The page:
DDespite last year’s lows, for many the running of the bulls has been the perfect opportunity to welcome a dog into their lives. The demand for dogs during the pandemic has been huge, with a 60% increase in calls from people seeking to adopt from the Dogs Trustcharity, and many other rescue organizations reporting similar findings. Google searches for “buy a puppy” increased by 115% after the UK was locked in for the first time in March 2020, and prices for some of the most sought after breeds hit record highs.
Having a dog is something wonderful, but it is also a great responsibility and a commitment that goes beyond confinement: as the saying goes, “A dog is for life”. As the restrictions ease and the resumption of normalcy begins, it is important that we consider the implications for our canine companions and give them a hand in helping them adjust.
Having a dog around has helped many people cope with the confinement. Our dogs also love us being around: taking longer walks, having more play time, and lounging by our side. However, it is safe to say that life has not been normal for our dogs for most of the past year. Few have met other dogs, and if they have seen them, it would have been from afar or on a leash, meaning they were unable to interact or play. There have also been fewer visitors entering the home, but probably more deliveries, with people arriving at the door with packages and leaving again. All of this is particularly worrisome for puppies acquired during the pandemic, as their “normal” life expectancy is confinement, and they may never have seen visitors inside the house or were left alone at home.
We all long for a great British summer where we can go out for a walk with a friend and their dog, have a family round for backyard barbecues and take our dogs out to the pub or cafe, and of course we need our dogs. to be able to calmly face all that. The return to normality is something that humans are able to process, understand, and prepare for. But our dogs, especially the young ones, will not understand why everything has changed. As far as our dogs know, the norm for them has been to enjoy time alone with family, so expecting that dealing with groups of people, children, and other dogs, both inside and outside the home, could be overwhelming for them.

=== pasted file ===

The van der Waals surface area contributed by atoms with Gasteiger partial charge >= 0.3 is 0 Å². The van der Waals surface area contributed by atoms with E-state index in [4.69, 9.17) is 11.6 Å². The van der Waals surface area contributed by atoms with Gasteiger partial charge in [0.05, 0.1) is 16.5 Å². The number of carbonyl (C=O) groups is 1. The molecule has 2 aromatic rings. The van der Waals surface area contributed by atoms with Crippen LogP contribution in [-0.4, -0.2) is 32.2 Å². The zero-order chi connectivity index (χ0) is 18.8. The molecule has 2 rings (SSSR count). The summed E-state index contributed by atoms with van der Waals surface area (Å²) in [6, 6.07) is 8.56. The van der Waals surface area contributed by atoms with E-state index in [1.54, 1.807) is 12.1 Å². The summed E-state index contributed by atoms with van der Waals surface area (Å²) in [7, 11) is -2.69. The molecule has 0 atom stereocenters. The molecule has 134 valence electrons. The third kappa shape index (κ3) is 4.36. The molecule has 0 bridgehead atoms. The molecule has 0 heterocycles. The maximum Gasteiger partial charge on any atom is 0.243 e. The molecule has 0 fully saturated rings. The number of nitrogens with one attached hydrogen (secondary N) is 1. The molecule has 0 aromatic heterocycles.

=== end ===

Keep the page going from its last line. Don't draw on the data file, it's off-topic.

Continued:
A big concern for dog owners is the long-term impact of confinement on their ability to cope with being left home alone. Dogs that had separation anxiety before confinement are likely to worsen when left again when owners return to work, but we also expect to see new cases develop, because other dogs, and particularly puppies, have learned to expect company. all day.
One of the main reasons dogs are rehoused is because of behavior-related problems. An increase in problem behaviors after confinement could mean that families have no choice but to give up their dog. And sadly, most of these problems can be prevented with the right first few experiences.
Our message to owners is to start preparing now, rather than waiting until things get back to normal. It’s easy to do – start developing experiences of all the things that we hope you will do once the blockage clears. For example, start building in minimal periods of separation, initially only being briefly separated from you by a children’s gate or gate. If they remain calm, build up the separation time very gradually, so that they begin to adjust to not being with you all the time. If your dog worries when separated (barking, whining, panting or scratching at the door), he has progressed too quickly. Go back to a shorter period to help them adjust. By gradually increasing the time they spend apart, you can ensure that they can establish themselves and help them prepare for the time when you need to return to work or study.
Our dogs will also need help when it comes to seeing friends and family, both outdoors and indoors. Teaching your dog to greet new people calmly, to adjust when guests visit or when you’re out in a cafe are key skills. Coming back when called, walking on a loose leash, and not barking when the doorbell rings are also vital skills that will set you up for success.
It is much easier to prevent problems than to treat them, and it is not too late to help prepare your dogs for the changes that lie ahead. To support dog owners, there is Online training, so that dogs and their owners can equip themselves with the skills they can put to use as normalcy resumes.
When people take on the responsibilities of having a dog, they do so with the best intentions of caring for them in the long term. But the pandemic will have devastating effects on the lives of some people, including their ability to care for their dogs. While we provide a lot of support to help keep dogs and owners together, we are also here for when things are not going so well and owners are having trouble seeing a future with their dog. If anyone is in trouble and may be considering rehousing their dog, please contact the Dogs Trust and we will do our best to help.
George is Digismak’s reported cum editor with 13 years of experience in Journalism